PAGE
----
Día de los Muertos celebration held by Spanish Honors Society

SHS embraces traditional Latin American holiday

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Día de los Muertos celebration held by Spanish Honors Society

Students hand decorated skulls made out of marshmallows as a part of the Día de los Muertos celebration. Photo by Brandon Ng.

Students hand decorated skulls made out of marshmallows as a part of the Día de los Muertos celebration. Photo by Brandon Ng.

Students hand decorated skulls made out of marshmallows as a part of the Día de los Muertos celebration. Photo by Brandon Ng.

Students hand decorated skulls made out of marshmallows as a part of the Día de los Muertos celebration. Photo by Brandon Ng.

Roshan Fernandez and Brandon Ng

Oct. 31 has an intriguingly spooky feel ––  the ghosts, the skeletons, the scaring, the never ending haunting and the fear of Halloween. Yet just 24 hours later, the day is revitalized into a positive celebration with festivals, baking and music; one that revolves around the concept of death. Latin America’s Día de los Muertos, which translates to Day of the Dead, is a day to remember close friends and family that have passed on. Since it started 3000 years ago, the holiday has offered a time for the dead to revisit the living and is also a time of honor and remembrance.

On Thursday, Nov. 1, Spanish Honors Society celebrated Día de los Muertos in a similar fashion. Featuring hand-decorated skulls made of marshmallows and the movie “Coco” in Spanish, SHS members experienced the positive environment the holiday brings. An altar was present for club members to remember the dead, capturing the essence of the day. Sophomore Siddhant Patel appreciates the way that SHS represented the culture and the idea of the holiday.

“I think we should see more [of] this famous holiday,” Patel said. “We are learning about what it means to be a part of this celebration.”

An altar was included as a way to remember the dead. Photo by Brandon Ng.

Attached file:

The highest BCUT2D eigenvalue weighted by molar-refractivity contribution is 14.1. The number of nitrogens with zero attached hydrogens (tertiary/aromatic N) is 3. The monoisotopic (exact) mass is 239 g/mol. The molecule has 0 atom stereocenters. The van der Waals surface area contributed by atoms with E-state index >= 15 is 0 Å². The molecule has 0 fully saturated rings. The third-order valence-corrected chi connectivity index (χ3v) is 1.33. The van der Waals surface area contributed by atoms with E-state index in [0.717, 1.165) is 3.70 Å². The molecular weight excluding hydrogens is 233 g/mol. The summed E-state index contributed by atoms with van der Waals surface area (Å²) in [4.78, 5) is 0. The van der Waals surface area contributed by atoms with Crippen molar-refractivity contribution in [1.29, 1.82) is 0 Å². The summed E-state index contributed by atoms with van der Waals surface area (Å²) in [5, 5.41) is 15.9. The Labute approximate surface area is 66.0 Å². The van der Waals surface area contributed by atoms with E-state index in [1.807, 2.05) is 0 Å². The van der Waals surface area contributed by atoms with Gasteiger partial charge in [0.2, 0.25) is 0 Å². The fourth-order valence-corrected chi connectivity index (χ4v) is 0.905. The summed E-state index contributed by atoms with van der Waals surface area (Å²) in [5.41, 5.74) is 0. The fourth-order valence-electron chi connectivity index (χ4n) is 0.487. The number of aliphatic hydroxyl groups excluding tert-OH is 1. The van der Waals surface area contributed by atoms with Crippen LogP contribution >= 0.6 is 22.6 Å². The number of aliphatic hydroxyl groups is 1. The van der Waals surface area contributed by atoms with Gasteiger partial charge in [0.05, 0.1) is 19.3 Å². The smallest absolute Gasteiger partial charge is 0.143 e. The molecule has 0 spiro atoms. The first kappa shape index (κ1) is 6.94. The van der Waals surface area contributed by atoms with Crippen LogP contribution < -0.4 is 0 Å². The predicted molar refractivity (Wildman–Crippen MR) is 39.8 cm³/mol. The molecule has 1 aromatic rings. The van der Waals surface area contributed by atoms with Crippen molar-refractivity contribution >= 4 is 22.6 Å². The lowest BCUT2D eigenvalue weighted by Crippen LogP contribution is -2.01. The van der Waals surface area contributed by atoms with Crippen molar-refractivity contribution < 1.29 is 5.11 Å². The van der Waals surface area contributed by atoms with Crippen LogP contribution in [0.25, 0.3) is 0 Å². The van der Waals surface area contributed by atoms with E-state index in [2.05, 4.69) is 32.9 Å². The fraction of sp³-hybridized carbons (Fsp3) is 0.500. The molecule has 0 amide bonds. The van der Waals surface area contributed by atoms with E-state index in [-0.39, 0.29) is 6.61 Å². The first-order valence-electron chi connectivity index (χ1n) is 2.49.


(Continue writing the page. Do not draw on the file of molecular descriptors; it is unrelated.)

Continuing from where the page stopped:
One of the defining aspects of Día de los Muertos is the vibrant colors of the celebration. Club President and senior Reema Apte finds the colors to be a key in differentiating the Latin American view on death versus that of America’s.

“It’s a day to celebrate the dead rather than mourn the loss,” Apte said. “They’re celebrating the lives which is why Day of the Dead has lots of [bright] colors. Over here, we think of death [as] a sad event. Contrast that with Spanish speaking countries and then you can see death in different ways.”

According to Apte, the SHS officers wanted to especially showcase the colorful theme of Día de los Muertos. To accomplish this, they decided to play the movie “Coco” because of the way it shows the atmosphere of the holiday, from the skeleton face paint to the colors to the lively music. According to Apte, it is a good representation of the culture during this time.

SHS officers decided to show the movie “Coco,” because of the way it accurately portrayed Día de los Muertos. Photo by Brandon Ng.

“Even though you are sad about the loss of the family member, you can also celebrate their lives,” Apte said. “From that, we can learn about their culture.”

SHS combined that happiness with culture to create a small celebration for those they remember. Patel recognizes the importance of culture all over the world – it’s a part of the people he meets every day.

“It’s important to know [the] heritages and cultures of other people,” Patel said. “We are celebrating what it means to be one of Spanish culture. Where we come from and what our heritage is is important. [But] it’s just [as] important to be together.